Digital distribution of games has definitely made it easier to acquire games without having to worry about physical media that may be damaged for good. It’s a double-edged sword, though, as publishers and game companies can decide to remove access to digital titles and that’s that. This greater control on the part of companies reared its head once again, this time in Europe where Nintendo is no longer allowing retailers to sell digital download codes for its first-party games.
To be clear, only digital download codes for main games published by Nintendo itself are being taken off European retailers’ hands. Codes for add-on content, eShop funds, and subscriptions can still be purchased from those third-party sources. Third-party games, those not published by Nintendo, are not affected.
Even if it only affects titles like Animal Crossing or Super Mario, it’s still a sudden and unexpected change with almost no warning at all. The disclosure only came from UK games shop ShopTo which Nintendo did finally confirm to publications like IGN.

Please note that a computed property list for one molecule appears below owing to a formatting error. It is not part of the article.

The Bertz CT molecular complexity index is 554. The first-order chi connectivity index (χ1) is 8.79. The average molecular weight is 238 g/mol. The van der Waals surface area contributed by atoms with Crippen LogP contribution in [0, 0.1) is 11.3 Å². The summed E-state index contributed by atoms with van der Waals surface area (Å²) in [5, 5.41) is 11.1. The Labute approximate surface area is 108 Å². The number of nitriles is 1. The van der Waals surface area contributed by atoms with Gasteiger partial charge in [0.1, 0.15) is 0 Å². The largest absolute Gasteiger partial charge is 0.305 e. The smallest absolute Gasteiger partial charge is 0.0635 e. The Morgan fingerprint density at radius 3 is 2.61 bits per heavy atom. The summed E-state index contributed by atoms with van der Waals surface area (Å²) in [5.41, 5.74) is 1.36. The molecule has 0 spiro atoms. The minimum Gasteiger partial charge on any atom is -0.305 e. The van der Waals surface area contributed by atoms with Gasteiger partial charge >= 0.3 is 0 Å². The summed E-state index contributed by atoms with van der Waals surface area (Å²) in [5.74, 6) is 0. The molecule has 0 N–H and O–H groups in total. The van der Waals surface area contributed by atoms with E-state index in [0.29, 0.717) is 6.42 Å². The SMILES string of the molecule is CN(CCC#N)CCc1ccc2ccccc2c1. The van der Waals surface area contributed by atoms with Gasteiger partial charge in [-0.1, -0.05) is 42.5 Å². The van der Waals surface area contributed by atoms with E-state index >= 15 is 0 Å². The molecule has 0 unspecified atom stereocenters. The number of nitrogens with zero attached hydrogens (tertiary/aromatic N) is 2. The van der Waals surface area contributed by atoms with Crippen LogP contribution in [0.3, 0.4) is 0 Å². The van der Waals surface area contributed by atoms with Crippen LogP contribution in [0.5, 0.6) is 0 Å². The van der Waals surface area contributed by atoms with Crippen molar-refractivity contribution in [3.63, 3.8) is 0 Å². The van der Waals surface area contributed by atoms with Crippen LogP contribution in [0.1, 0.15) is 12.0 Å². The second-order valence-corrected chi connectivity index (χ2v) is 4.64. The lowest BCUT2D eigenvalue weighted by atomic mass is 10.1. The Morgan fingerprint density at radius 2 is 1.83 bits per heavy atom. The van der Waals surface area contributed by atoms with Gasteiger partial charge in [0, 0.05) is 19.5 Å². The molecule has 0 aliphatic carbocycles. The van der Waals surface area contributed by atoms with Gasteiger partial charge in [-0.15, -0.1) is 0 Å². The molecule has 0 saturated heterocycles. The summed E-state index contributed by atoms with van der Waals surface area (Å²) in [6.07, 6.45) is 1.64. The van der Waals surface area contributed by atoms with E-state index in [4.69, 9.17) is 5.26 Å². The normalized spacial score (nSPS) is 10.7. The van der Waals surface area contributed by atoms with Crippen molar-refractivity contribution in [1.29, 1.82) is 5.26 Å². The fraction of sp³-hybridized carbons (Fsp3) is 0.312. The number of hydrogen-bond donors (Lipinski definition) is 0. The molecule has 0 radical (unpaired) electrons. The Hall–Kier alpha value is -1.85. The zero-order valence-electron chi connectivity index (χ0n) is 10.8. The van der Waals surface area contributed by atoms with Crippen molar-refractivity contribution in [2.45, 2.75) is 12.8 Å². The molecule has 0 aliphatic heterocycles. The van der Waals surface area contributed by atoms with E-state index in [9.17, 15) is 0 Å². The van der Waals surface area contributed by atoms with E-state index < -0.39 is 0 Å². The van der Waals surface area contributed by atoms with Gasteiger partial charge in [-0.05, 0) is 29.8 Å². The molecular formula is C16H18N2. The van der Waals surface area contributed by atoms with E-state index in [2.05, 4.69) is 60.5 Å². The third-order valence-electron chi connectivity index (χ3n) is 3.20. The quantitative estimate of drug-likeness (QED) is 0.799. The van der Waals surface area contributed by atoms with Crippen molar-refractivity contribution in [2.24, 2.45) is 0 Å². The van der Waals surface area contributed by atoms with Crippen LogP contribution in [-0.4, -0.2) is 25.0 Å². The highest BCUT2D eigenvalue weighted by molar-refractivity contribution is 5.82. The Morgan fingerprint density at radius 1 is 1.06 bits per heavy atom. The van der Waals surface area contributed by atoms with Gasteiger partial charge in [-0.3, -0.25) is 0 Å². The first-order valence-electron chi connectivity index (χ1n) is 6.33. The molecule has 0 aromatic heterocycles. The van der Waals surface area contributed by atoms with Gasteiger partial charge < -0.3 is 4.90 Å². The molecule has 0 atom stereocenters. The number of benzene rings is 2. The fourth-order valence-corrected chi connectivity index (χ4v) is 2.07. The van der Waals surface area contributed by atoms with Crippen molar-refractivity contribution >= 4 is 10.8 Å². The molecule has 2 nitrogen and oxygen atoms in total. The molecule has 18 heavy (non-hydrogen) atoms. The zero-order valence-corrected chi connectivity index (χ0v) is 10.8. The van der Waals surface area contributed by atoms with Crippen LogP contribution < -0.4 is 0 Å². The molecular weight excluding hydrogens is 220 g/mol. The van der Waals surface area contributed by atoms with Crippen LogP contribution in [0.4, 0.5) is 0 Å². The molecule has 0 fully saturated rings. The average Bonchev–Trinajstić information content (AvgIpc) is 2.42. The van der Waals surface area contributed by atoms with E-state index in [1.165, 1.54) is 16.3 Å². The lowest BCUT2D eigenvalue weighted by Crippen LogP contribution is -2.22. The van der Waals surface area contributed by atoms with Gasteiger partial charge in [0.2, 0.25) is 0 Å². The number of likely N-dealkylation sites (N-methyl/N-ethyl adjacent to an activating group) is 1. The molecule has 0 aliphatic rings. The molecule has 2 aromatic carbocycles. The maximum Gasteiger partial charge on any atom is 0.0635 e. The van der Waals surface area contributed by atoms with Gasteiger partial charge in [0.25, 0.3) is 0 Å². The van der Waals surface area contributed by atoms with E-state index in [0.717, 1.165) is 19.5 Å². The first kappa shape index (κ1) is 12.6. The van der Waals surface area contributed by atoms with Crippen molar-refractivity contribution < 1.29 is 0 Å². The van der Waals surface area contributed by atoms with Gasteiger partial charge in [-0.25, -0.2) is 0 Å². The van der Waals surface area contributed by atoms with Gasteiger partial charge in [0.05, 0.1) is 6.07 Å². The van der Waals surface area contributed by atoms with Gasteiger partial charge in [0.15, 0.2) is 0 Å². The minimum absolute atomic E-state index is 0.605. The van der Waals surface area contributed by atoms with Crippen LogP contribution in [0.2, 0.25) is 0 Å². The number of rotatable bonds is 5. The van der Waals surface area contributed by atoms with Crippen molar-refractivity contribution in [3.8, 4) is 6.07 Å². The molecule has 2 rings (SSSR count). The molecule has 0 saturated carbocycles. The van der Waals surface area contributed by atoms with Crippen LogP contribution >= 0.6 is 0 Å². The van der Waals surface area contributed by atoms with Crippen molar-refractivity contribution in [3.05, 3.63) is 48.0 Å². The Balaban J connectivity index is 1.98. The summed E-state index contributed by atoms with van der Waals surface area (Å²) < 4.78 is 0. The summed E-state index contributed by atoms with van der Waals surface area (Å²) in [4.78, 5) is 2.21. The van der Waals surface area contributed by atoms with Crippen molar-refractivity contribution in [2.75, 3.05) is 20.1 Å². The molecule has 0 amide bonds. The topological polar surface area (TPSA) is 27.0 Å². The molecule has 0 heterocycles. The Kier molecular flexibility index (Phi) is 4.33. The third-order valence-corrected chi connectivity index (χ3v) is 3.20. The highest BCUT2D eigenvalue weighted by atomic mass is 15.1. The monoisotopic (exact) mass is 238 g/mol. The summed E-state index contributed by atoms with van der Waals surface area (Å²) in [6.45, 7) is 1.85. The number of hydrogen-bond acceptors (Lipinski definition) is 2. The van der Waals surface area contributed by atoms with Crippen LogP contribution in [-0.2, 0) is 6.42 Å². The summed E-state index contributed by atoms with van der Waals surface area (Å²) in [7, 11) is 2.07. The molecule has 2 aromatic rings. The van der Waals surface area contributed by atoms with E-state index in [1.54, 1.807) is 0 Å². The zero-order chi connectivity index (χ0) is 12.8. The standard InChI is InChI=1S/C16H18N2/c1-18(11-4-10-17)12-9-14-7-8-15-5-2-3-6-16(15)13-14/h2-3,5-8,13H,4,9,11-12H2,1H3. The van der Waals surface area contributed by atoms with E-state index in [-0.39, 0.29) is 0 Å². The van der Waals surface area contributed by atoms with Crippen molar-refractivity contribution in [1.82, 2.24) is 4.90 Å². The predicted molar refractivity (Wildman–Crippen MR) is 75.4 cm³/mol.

It doesn’t give any concrete reason other than as a product of its analysis of the European market. The implication is that either these codes weren’t exactly hot sellers anyway or that Nintendo wants to simply cut out the middleman. First-party Nintendo games are, of course, available from the Nintendo eShop.
ShopTo’s tweet notes that this policy is effective across the EMEA region but Nintendo’s confirmation only mentions Europe specifically. It does set a precedent where Nintendo could implement it across all markets, putting retailers at a slight disadvantage and third-party games on unequal footing with Nintendo’s own titles. If anything, it could create a confusing scenario that could, in the end, drive gamers to just check and buy from Nintendo’s eShop anyway.